Murphy blamed the proposition’s failure on $50 million in campaign spending by opponents. The No on 37 campaign received funding from the Monsanto Company, DuPont and the Grocery Manufacturers Association. Campaign contributors also included such major food processors as Kraft, Kellogg, General Mills, Coca-Cola and the Campbell Soup Company.
“We were outspent six-to-one by an opponent that used every dirty trick in the book to mislead voters about what the proposition was about,” added Ronnie Cummins, founder and director of the Organic Consumers Association, one of the key groups that ginned up the measure in the first place.
Cummins argued that voters were convinced by a “barrage of commercials” paid for by the No on 37 campaign telling them the initiative would hurt farmers, create unneeded bureaucracy and keep trial lawyers busy with frivolous lawsuits against mom-’n-pop producers.
He failed to note that a “barrage” of any kind of advertising only works when it’s grounded in reality, and everything the opponents of the measure identified as problems rang true with the majority of Californians.
The vote Tuesday was obviously a huge victory for agriculture and the food industry, defeating a measure that would have added costs, created confusion and failed to add even a scintilla of safety to California’s food supply.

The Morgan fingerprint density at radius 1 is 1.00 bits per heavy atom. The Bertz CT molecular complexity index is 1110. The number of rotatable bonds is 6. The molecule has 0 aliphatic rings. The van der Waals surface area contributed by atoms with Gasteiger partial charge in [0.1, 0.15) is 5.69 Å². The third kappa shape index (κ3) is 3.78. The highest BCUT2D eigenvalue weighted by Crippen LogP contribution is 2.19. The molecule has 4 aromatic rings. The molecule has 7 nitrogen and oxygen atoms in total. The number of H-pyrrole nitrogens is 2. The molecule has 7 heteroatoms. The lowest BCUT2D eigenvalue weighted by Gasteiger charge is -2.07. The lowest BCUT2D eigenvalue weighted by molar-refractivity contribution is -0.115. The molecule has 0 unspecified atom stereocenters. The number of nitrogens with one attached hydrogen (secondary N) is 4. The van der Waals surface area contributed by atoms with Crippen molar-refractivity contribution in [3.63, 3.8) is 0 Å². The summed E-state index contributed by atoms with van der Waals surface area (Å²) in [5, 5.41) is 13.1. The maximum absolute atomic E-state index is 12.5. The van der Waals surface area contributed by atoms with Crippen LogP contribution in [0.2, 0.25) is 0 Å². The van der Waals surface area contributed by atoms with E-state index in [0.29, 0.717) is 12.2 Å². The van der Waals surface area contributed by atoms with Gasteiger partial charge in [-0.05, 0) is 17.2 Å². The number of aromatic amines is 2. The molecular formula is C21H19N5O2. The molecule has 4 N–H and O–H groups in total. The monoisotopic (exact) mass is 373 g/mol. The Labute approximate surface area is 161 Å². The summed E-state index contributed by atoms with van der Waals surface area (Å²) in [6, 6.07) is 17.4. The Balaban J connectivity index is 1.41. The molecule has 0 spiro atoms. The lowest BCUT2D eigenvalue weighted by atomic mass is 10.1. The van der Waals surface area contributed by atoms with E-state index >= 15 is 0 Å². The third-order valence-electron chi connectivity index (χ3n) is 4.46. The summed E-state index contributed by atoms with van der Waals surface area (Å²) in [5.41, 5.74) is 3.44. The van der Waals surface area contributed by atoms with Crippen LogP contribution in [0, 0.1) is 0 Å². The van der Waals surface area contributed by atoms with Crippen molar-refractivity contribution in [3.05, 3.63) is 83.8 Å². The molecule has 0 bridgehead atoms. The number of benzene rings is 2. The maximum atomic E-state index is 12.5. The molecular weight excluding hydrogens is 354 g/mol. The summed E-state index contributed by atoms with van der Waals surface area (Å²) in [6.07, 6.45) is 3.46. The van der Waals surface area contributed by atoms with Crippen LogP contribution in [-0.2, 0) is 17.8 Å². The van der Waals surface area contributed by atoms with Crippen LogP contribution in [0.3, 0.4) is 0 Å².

Rather than waste any time popping the champagne, however, the forces that defeated this measure need to set in motion a program of voluntary labeling to be put in place proactively. The defeat of Prop 37 in no way should be seen as a repudiation of the Frankenfoods argument. Californians voted down a bad law that was poorly written and opaque on potential costs to the consumer. The underlying message that we should be afraid—very afraid—of biotechnology retains its traction with the majority of the public.
The only way, and I repeat—the only way—to negate those concerns is for the food industry to make the ultimate statement of safety by labeling its products, “Enhanced with genetically engineered ingredients.”
Then follow up with a “barrage” of messaging that communicates the benefits of biotech.
None of which will sink in unless industry is willing to put its labeling where its messaging is. If it’s so safe, then just say so.
The opinions expressed in this commentary are solely those of Dan Murphy, a veteran food-industry journalist and commentator.